1. Sometimes the top of the wick will look "dead" (see photograph below)... that is where the dirt is trapped and that is why we always say that you MUST trim the wick of your candle whenever you go to relight it.  It is trimming off the 'dead' part of the wick.  Lock that one into your memory bank... it's critical.
    2. Sometimes the dirt may gather around the base of the wick and when you go to relight your candle you will have trouble relighting it.  This is a basic physics problem - if the dirt is stopping the wick from drawing the wax (it's fuel source) then the candle won't light properly and will go out.  The solution: when you light the candle, hold the flame of the lighter or the match to the base of the wick until you can see that the wax changes colour and starts to melt... that shifts the dirt clogging the wick and allows the wick to draw fuel.Beeswax candles are exceptionally clever, the candle will work it out from that point on, you just need to give it it's fuel source.  I generally don't suggest tipping out the wax (because you're tipping out hours of candlelight)... the candle will work it out.

    In the photo below you can see both the 'dead' top of the wick and the dirt gathered at the base of the wick.

    purify the air you breathe with a pure beeswax candle A beeswax candle is a natural ioniser when lit - note the 'dead' tip of the wick (where dust is gathered) and the dirt at the base of the wick in the pool of wax

    Yours in pursuit of clean air and nature's finest light,

    Cate xx

  • Now my bees are media tarts

    It's been an amazing few weeks for the girls.  Content just to forage, pollinate and collect nectar and pollen they've stepped up their game playing host to media keen to see inside their home and the inner workings of their urban hive... and all without stinging a single visitor!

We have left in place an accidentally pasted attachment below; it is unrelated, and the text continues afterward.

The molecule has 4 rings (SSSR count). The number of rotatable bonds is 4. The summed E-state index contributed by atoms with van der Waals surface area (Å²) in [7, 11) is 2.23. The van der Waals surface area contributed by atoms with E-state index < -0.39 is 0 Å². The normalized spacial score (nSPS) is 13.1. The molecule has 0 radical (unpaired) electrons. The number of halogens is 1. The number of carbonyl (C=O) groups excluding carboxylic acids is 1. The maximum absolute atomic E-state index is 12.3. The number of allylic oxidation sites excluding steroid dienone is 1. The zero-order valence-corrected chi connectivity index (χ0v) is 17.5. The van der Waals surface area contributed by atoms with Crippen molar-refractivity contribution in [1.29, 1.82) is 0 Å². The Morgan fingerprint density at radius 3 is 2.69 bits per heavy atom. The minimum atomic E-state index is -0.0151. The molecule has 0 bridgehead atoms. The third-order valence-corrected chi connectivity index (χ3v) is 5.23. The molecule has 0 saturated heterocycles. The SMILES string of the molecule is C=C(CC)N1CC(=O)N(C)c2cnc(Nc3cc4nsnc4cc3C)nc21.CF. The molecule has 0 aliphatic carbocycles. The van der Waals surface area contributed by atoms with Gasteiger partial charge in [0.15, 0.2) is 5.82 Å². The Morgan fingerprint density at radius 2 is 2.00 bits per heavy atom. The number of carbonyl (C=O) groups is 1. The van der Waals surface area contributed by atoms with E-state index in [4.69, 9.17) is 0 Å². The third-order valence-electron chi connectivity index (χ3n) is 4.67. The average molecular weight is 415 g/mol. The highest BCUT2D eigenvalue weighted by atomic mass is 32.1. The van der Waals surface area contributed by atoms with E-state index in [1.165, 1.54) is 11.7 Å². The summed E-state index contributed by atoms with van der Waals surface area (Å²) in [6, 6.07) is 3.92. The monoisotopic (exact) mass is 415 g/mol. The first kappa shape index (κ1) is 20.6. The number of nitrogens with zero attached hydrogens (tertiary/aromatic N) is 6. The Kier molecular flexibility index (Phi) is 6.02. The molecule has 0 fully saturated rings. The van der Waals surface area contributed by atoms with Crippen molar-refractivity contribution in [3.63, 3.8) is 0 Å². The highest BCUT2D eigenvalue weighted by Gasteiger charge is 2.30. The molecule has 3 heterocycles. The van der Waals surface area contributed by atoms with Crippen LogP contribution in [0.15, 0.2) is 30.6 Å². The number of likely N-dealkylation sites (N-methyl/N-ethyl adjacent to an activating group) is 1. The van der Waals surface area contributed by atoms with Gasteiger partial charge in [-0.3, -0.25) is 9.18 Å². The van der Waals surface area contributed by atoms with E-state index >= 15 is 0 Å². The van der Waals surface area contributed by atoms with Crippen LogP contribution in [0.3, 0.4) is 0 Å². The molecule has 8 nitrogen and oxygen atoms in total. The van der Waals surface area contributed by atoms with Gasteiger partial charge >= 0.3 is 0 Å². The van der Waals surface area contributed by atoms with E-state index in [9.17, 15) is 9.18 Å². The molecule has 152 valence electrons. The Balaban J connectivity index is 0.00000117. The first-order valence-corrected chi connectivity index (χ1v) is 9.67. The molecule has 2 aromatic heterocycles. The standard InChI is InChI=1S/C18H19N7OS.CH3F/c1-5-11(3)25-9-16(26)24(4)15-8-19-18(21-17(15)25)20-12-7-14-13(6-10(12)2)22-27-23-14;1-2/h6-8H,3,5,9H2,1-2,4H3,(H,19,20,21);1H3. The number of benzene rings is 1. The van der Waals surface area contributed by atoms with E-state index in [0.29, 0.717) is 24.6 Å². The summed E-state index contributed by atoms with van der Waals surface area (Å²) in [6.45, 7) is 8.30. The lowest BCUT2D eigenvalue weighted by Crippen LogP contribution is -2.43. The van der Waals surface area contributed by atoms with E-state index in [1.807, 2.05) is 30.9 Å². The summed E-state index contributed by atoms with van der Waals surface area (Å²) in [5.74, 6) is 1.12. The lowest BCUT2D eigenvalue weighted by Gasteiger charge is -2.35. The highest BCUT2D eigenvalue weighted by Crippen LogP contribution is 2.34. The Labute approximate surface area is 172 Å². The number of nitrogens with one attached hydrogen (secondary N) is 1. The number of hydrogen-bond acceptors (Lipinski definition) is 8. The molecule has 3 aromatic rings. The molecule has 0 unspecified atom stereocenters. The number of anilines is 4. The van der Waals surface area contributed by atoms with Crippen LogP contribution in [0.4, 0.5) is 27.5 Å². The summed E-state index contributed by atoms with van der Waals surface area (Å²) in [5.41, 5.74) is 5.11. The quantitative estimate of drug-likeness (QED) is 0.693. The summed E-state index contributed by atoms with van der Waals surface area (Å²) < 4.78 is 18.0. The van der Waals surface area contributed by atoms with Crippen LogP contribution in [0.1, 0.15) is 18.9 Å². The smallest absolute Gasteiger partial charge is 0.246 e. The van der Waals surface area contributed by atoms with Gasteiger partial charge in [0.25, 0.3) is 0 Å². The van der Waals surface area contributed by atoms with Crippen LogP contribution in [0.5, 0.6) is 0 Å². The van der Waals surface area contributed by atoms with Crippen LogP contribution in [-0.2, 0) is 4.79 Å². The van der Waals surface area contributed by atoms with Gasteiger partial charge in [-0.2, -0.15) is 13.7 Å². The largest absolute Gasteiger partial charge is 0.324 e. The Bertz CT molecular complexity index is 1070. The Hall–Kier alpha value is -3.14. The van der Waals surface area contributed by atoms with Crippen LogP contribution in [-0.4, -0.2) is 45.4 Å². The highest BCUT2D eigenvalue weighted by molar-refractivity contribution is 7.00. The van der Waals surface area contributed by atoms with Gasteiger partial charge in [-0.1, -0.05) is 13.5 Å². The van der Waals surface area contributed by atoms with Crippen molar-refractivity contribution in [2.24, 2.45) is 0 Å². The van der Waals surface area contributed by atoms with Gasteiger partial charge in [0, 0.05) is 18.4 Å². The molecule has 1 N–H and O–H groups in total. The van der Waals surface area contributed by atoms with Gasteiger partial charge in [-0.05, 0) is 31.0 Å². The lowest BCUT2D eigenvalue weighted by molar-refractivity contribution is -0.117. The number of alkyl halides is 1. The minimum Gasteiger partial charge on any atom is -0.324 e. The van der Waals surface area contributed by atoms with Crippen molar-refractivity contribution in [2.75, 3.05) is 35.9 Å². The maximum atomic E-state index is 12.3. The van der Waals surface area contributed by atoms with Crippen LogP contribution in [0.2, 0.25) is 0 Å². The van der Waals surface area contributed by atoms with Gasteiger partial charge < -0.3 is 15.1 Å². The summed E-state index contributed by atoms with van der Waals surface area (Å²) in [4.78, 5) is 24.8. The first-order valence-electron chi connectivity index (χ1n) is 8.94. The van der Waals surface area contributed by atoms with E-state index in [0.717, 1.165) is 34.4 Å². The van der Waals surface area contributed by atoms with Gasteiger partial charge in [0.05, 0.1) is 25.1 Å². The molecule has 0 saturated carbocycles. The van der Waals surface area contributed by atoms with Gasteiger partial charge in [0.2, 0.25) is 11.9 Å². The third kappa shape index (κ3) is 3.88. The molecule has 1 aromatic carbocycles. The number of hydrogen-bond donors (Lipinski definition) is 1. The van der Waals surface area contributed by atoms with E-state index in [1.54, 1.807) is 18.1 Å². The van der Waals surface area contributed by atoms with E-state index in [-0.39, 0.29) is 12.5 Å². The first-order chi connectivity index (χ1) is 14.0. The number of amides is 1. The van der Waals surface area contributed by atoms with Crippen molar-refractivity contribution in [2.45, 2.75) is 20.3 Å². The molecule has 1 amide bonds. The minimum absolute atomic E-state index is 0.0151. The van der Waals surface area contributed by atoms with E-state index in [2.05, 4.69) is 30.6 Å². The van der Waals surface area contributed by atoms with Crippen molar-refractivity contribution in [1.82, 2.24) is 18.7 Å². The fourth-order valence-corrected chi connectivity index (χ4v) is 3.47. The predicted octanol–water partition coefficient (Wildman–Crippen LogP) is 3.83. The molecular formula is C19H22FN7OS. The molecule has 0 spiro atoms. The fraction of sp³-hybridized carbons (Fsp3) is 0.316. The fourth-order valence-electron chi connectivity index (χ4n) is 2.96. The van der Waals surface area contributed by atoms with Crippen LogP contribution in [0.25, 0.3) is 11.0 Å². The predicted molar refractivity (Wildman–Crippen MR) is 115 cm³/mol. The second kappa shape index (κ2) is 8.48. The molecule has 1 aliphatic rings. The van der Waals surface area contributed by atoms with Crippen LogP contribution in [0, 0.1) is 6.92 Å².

Our girls have been hard at work making honey for TEDx Sydney and the amazing crowd-farmed food which fed the 2,200 attendees.  This incredible initiative was  put together by TEDxSydney Food Curator, Jill Dupleix, in collaboration with Jess Miller from Goody Two Shoes and Grow It Local, and the team at ARIA Catering. We were chuffed to be a part of it (and so delighted with how the girls rose to the occasion).

    First up, a video put together by Tim Brunero showing the actual harvest of the TEDx Sydney honey.  What I particularly loved was that at the start Tim was fully suited and within 10 minutes he had his veil off and hand in the hive tasting the honey... not to mention having a go with the uncapping knife (& tasting more honey), spinning (tasting more honey) and offloading the honey (with a little more tasting).  In the final frames he is crouched in front of the hive like a pro - 120,000 bees in boxes beside him and he, happy as Larry, a foot away.  His childlike enthusiasm and delight seeing inside the hive, watching the bees and tasting their wares reminded me of how I felt the first time I saw in a beehive.  It truly is wonderous.


    So enchanted was Tim with the whole experience that he invited me in to the ABC do an interview
    [soundcloud url="" params="" width=" 100%" height="166" iframe="true" /]


    You can see the TEDxSydney crowd-farmed food video below

    Clearly my neighbours don't read my blog or watch TEDxSydney videos because I haven't had a knock on the door yet!  When/if they do, they'll be rewarded with a jar of Neutral Bay's finest honey (the taste is enough to silence any critics).

    Lovely to be part of this community of urban growers... and proud of the hard work of the girls and their media savvy performance!

    Cate xx

  • An antidote to stress

    an·ti·dote  (nt-dtn. A remedy or other agent used to neutralize or counteract the effects of a poison.